The Egyptian military has exposed its brutal nature very quickly. The blood splattered walls of Rabaa al-Adawiya Mosque and the surrounding pavement where hundreds of unarmed protesters were gunned down before Fajr prayers on Saturday provides ample proof of their criminal nature. Nothing short of an Islamic revolution can bring these criminals to justice. Nothing less would do.
July 28, 2013, 18:07 EDT
With hundreds of Mursi’s supporters killed over the weekend in army and police shooting, and such killings likely to continue as evident from firing on funeral processions in Port Said and Kafr al-Zayat on Sunday, Egypt may have been pushed to the point of no return. Will the Muslim Brotherhood now realize that it has to confront and defeat the military before there can be freedom and justice in Egypt?
When the military-appointed Interior Minister Mohamed Ibrahim claimed at a Cairo press conference yesterday that no shots were fired and that the police and army had come under attack, he could not explain how so many people had died of gunshot wounds or why there were no dead soldiers or policemen. Even the BBC’s Quentin Sommerville found the minister’s claim to be untrue “given the severity and number of injuries.” The veteran Middle East journalist Robert Fisk reported from the hospital where he saw scores of bodies with bullet wounds to the face, head and chest that they had been shot by live ammunition.
Far from accepting responsibility for the mass murder, Interior Minister Ibrahim said the departments of state security tasked with fighting extremism and monitoring political and religious activity have been reinstated. He further added that a new police reshuffle will be announced Monday and will include police officers who have been excluded before. The state security apparatus that gained notoriety for torture and arbitrary arrest of Mubarak opponents was formally dissolved in March 2011 and its functions transferred into the newly established National Security Agency.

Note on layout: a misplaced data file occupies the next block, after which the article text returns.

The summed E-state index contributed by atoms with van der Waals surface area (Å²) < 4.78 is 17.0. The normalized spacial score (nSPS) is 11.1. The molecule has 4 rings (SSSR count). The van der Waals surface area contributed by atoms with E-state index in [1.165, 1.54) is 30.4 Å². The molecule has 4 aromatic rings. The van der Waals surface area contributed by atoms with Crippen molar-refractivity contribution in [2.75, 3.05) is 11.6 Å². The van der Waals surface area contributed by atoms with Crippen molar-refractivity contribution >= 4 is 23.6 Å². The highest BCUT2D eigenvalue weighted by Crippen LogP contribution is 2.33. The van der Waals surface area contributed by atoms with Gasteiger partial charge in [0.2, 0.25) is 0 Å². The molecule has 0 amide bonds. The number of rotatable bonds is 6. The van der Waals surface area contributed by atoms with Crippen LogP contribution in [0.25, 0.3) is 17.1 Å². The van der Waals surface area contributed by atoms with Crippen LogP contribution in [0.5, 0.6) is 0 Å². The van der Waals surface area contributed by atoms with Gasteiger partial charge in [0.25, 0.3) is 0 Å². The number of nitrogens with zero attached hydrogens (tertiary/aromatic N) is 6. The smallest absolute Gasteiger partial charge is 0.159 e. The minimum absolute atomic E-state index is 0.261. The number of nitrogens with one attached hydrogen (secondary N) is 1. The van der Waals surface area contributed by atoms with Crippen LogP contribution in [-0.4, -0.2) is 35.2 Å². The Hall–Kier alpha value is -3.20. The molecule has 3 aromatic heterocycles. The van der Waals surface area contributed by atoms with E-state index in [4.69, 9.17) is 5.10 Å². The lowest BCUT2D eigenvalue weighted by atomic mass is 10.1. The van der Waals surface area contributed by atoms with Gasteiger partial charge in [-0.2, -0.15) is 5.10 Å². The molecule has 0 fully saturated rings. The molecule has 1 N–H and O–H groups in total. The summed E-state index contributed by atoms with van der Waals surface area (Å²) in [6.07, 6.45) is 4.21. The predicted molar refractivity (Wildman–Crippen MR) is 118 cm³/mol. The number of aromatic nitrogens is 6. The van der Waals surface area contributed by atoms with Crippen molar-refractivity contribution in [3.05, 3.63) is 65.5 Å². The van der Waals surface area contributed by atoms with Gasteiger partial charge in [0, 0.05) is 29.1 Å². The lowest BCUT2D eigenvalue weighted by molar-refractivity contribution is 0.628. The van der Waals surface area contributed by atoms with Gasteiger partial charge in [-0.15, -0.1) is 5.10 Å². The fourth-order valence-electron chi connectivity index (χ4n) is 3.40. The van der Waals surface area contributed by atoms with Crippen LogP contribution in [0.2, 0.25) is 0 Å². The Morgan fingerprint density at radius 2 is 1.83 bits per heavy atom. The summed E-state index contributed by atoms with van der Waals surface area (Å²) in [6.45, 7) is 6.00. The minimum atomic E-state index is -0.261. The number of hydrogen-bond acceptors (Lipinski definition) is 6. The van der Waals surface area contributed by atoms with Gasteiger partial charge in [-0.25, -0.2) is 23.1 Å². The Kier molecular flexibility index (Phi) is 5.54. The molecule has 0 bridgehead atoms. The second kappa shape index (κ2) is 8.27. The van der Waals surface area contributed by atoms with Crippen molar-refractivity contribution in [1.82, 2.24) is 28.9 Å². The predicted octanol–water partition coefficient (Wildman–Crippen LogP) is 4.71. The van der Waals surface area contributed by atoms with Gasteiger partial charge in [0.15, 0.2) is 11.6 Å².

Ibrahim’s announcement prompted the Tamarod (Rebel) movement, the group of patsies used by the military to come to power, that it will not support taking away the freedoms and rights of individuals. Tamarod will learn a lot more as days go by and they realize they have been used by the military to advance its own agenda. It will not be surprising if many of Tamarod’s leaders also end up in jail.
Equally disgusting was the statement from Mohamed ElBaradei, the self-appointed statesman and opposition leader blaming the Muslim Brotherhood for the killings saying they should not have brought people into the streets. It is OK for the military to call upon the people to come out into the streets—and ElBaradei’s group endorsed the call—but the Brotherhood must not do any such thing. ElBaradei is a Zionist stooge as is his master in uniform, General Abdel Fattah al-Sisi. The Israeli ambassador to Egypt called Sisi a “great friend of Israel”. He must be if he is an enemy of the Egyptian people and their freedoms.
Leaders of other political parties in Egypt have not found the courage to condemn the massacre of innocent civilians and the military that is in charge of the affairs of state. Instead, they are issuing meaningless statements about dialogue or at best a judicial inquiry. Who will conduct such inquiry; the Mubarak-era appointed judges that have been instrumental in frustrating the will of the people and have conspired all along with the military to bring down a legitimately elected government?
The massacre of innocent civilians prompted the former Malaysian deputy Prime Minister Anwar Ibrahim to issue the following statement on July 27: “Today’s massacre of more than 100 [actually number is more than 200] pro-Morsi supporters and members of the Muslim brotherhood around the Rabaa al-Adawiya mosque in Cairo marks the darkest day for Egypt since the Arab Spring. I categorically condemn this bloodbath committed by the military and the security forces. Army chief Gen Abdel Fattah al-Sisi together with the leaders of the present illegitimate interim government of Egypt now have blood on their hands and must be held to account.”
It is now up to the Brotherhood leadership to guide and motivate people to confront the monster in their midst. The protesters have not been discouraged by the many deaths of Saturday morning - rather they are more convinced of their cause. A protester at Rabaa al-Adawiya Mosque told the BBC, “Regardless of what happens to the president, we will continue our protest. Our numbers are increasing every day. Citizens are recognising the tyranny and the long-term danger of the military coup.”
This is now a test for the Brotherhood leadership to demonstrate whether they can rise to the occasion and confront the thugs in uniform. The blood of the martyrs must not go to waste.